Try to remember that, although this is a fun holiday for you, and you’re having a great time in your costumes with family and friends, not everyone feels the same way – so be respectful, aware of the impact you may be having on those who are more vulnerable, and teach your children the basic rules above, so they can avoid inadvertently upsetting others too.

Another important factor to keep in mind this year, as the pandemic continues to impact lives, is that some homes may have positive Covid cases, others vulnerable people who are sheltering and could be put at risk by having a string of strangers ringing the doorbell bringing exposure to viral infections.

Many places are agreeing to skip the trick or treat traditions, and I know that’s sad for those who get so much pleasure from the adventure, and it’s yet another thing that our children might be missing out on as a result of the pandemic – but protecting people’s lives is the first priority, and it’s everyone’s responsibility. Even without Covid, you should be mindful of the impact you could be having on the more vulnerable members of your community, and of being alert to their needs.

If this time of year brings you any challenges, or triggers any kind of past trauma that you feel you could benefit from support with, please do get in touch; you can contact me through this website, through FacebookLinkedIn or email on, or call me on 07849 037095 – you can also message or call via WhatsApp on the same number, and I offer video sessions for those who are still unable to meet in person. I can help – you don’t have to struggle alone, and our work together is completely confidential.

National Coming Out Day

Rainbow flags, gay marriage and Queer culture are far more openly discussed, celebrated and shared than they used to be – but we still have a long way to go before the world sees the LGBTQIA+ community as wholly equal to cis, straight identities.

In just two generations we have gone from homosexuality being illegal to it being a celebrated part of mainstream culture – gay marriage legalised, human rights extended far further, and Pride celebrations lighting cities and towns around the world up with rainbows, sparkles and love.

However, there are still a lot of people who live in fear. Who worry that their families and loved ones will reject them, turn their back, if they ‘choose to be’ gay. We know that sexuality is not a choice; that it is simply how people are, from birth – the nature vs nurture debate long since debunked in this circumstance – but there are still communities who believe that they can ‘convert’ gay people into straight lives.

All this does is destroy people; it causes life long trauma and heartache, a dissociation from their true self and a feeling of emptiness and separation from a life with love and contentment – which is a very basic human need.

Love – the partnership and support of a partner – is something many people take for granted, and in denying ones own sexuality it puts a barrier between the self and anyone else, romantically or otherwise. The fear of being found out, of being ‘seen’, taints everything – and creates friction and grief in every aspect of the individual’s life.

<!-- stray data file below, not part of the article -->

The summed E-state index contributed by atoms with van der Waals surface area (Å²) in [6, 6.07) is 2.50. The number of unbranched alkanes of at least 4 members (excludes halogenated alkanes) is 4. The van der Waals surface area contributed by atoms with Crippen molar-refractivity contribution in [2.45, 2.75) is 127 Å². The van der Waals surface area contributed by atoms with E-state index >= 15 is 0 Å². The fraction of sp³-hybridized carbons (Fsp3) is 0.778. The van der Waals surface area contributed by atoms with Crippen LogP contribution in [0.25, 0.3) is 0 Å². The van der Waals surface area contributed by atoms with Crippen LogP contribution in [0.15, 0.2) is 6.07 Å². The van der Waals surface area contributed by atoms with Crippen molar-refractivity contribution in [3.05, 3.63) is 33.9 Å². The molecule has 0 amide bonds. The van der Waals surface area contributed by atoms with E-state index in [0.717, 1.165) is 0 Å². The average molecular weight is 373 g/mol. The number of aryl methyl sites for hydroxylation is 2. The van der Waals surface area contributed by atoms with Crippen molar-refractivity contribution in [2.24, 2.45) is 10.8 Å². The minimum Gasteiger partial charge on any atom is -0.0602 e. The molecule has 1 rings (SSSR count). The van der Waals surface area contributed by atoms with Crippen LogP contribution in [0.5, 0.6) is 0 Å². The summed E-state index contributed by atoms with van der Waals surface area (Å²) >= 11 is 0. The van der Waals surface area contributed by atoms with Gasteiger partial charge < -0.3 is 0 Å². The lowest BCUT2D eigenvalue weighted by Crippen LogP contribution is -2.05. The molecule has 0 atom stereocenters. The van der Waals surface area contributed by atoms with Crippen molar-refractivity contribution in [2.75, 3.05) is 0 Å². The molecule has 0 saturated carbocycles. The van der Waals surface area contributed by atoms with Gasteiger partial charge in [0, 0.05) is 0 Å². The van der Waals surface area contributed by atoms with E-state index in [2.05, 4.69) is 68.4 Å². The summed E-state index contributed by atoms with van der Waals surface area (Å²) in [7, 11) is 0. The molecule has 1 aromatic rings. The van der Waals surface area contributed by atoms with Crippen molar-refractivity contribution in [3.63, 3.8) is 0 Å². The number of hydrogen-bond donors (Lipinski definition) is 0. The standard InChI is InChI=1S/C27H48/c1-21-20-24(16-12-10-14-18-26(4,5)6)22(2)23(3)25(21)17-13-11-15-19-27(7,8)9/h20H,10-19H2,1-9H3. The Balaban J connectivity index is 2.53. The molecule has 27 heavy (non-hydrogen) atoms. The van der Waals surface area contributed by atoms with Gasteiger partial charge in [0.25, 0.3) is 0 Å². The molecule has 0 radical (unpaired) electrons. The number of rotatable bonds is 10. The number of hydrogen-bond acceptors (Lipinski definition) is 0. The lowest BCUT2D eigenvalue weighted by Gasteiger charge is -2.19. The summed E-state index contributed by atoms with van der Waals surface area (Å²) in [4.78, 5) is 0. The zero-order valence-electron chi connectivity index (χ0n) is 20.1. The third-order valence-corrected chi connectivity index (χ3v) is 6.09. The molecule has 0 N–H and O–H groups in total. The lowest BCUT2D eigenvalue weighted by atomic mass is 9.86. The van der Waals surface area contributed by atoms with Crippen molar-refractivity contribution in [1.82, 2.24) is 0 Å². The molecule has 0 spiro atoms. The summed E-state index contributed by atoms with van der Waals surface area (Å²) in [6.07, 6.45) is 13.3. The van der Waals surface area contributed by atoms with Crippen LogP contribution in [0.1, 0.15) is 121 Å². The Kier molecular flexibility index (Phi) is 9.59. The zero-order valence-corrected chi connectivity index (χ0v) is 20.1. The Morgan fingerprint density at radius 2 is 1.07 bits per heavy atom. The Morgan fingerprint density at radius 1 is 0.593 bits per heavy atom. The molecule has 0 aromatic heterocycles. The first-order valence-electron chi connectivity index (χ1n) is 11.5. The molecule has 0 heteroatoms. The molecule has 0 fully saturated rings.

Coming out is a daunting and life altering event; one which could be a celebration, an acceptance and welcoming of love and a lifetime of happiness – or which could be a rejection, a painful experience which sees someone shamed and disowned simply for wanting love.

If you are questioning your sexuality and looking for support, or if you had a difficult experience with family or loved ones when you came out, I can help. You can contact me through this website, through FacebookLinkedIn or email on, or call me on 07849 037095 – you can also message or call via WhatsApp on the same number, and I offer video sessions for those who are still unable to meet in person. I can help – you don’t have to struggle alone, and our work together is completely confidential.

World Mental Health Day

I wrote last year about World Mental Health Day, and the pressures that the mental health care system was facing, particularly in response to the pandemic, which impacted people in a plethora of different ways.

I said 12 months ago that people were being left waiting for help that was urgently needed – and that I didn’t know what the solution was, but that Government needed to acknowledge the failings and gaps, and invest more heavily into providing that support long term for those most in need.

What’s changed since then?

Well – not an awful lot, to be honest. The same pressures are still sitting on the shoulders of our population, the same crisis of too many people in crisis with too little resource to support them, the same lack of funding for those most desperately in need.

But in that 12 months people have been continuing to speak more openly and honestly about their own mental health, creating safe spaces in their social circles and workplaces to support one another, to bring comfort and guidance, and to help people find channels to help themselves whilst they wait to access professional support.